For some people who relocated to San Diego—home of ActiveHerb.com headquarters—because of its perfect Mediterranean climate, they want their money back! The 2022-2023 winter was an unusually rainy and frigid one, with even a light dusting of snow near the beaches!
Now that the longer days of Spring have finally arrived, a wildflower super bloom is on full display. But all that pollen is going to make lots of people miserable. If occasional seasonal allergies prevent you from running through a field of flowers with joy, there’s one simple thing that may help: acupressure.
Find out what are the 7 best acupressure points. It’s an easy and fast solution you can do while listening to music or even watching TV.
How To Naturally Prevent Allergy Symptoms
In a perfect world, your immune system has perfect Yin/Yang balance. And starting in February, you would go get at least a couple acupuncture treatments to prevent allergy symptoms. In addition, a couple weeks before the arrival of Spring, you’d start taking Te Xiao Bi Min Gan Pian, one of the most time-tested Traditional Chinese Medicine (TCM) herbal formulas for sinus support.
If occasional seasonal allergies prevent you from running through a field of flowers with joy, there’s one simple thing that may help: acupressure.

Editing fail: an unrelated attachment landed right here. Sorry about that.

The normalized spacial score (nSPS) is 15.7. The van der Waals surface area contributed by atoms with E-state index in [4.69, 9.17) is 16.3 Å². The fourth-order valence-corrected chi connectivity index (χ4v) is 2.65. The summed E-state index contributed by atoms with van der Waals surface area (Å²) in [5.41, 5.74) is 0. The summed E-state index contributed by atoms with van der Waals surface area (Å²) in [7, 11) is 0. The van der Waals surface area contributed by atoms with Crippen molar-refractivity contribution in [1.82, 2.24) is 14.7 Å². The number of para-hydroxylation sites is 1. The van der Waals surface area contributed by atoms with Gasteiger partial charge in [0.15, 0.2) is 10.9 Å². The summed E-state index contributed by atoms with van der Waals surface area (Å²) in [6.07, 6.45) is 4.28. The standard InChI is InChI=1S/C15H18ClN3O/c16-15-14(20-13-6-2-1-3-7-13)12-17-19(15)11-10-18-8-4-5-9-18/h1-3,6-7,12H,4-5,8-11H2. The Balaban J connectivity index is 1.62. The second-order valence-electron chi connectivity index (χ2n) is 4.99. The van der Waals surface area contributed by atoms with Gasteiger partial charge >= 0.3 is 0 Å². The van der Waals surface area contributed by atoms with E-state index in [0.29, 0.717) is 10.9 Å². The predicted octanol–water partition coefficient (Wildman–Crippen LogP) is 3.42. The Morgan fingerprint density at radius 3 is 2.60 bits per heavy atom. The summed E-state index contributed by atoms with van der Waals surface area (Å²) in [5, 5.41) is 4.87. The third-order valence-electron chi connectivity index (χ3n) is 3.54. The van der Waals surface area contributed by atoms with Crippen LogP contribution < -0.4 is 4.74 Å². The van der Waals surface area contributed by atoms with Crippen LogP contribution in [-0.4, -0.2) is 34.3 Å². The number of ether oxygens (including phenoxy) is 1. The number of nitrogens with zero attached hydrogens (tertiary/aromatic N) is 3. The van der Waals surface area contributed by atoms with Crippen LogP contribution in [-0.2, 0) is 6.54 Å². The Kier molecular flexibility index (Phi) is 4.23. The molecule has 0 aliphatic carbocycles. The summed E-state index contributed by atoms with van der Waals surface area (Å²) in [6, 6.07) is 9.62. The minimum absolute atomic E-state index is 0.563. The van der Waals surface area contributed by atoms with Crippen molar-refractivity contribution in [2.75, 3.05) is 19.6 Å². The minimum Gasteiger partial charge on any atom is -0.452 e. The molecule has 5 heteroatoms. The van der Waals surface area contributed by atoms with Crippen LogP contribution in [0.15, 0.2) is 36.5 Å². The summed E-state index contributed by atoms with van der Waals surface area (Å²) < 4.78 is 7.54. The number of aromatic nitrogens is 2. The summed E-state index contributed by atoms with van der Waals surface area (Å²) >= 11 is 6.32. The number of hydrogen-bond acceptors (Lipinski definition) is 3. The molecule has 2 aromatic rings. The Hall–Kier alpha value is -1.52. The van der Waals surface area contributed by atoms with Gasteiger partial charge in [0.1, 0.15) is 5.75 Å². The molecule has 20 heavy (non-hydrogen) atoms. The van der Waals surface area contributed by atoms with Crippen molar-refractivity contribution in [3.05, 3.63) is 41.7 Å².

Of course, life’s not perfect. February flies by and because it’s so cold out, Spring seems like months away. Thus, you neglect to take action before your nose erupts like Old Faithful.
What then is the next best thing? Give yourself an acupressure massage. Acupressure isn’t as luxurious as receiving a massage at a 5-star spa. But massaging certain acupressure points on your body is not only relaxing, research suggests it’s effective for relieving occasional seasonal allergy symptoms.
In fact, the results of a 2021 exploratory study published in Chinese Medicine indicated that “self-applied acupressure is feasible, may improve … quality of life and reduce … symptoms as well as anti-allergic medication” in patients with seasonal allergic rhinitis.
More research is needed to draw definitive conclusions about acupressure for seasonal allergy symptoms. However, acupressure is a 4,000 year old discipline that continues to be more accepted in Western medicine.
What Are Acupressure Points?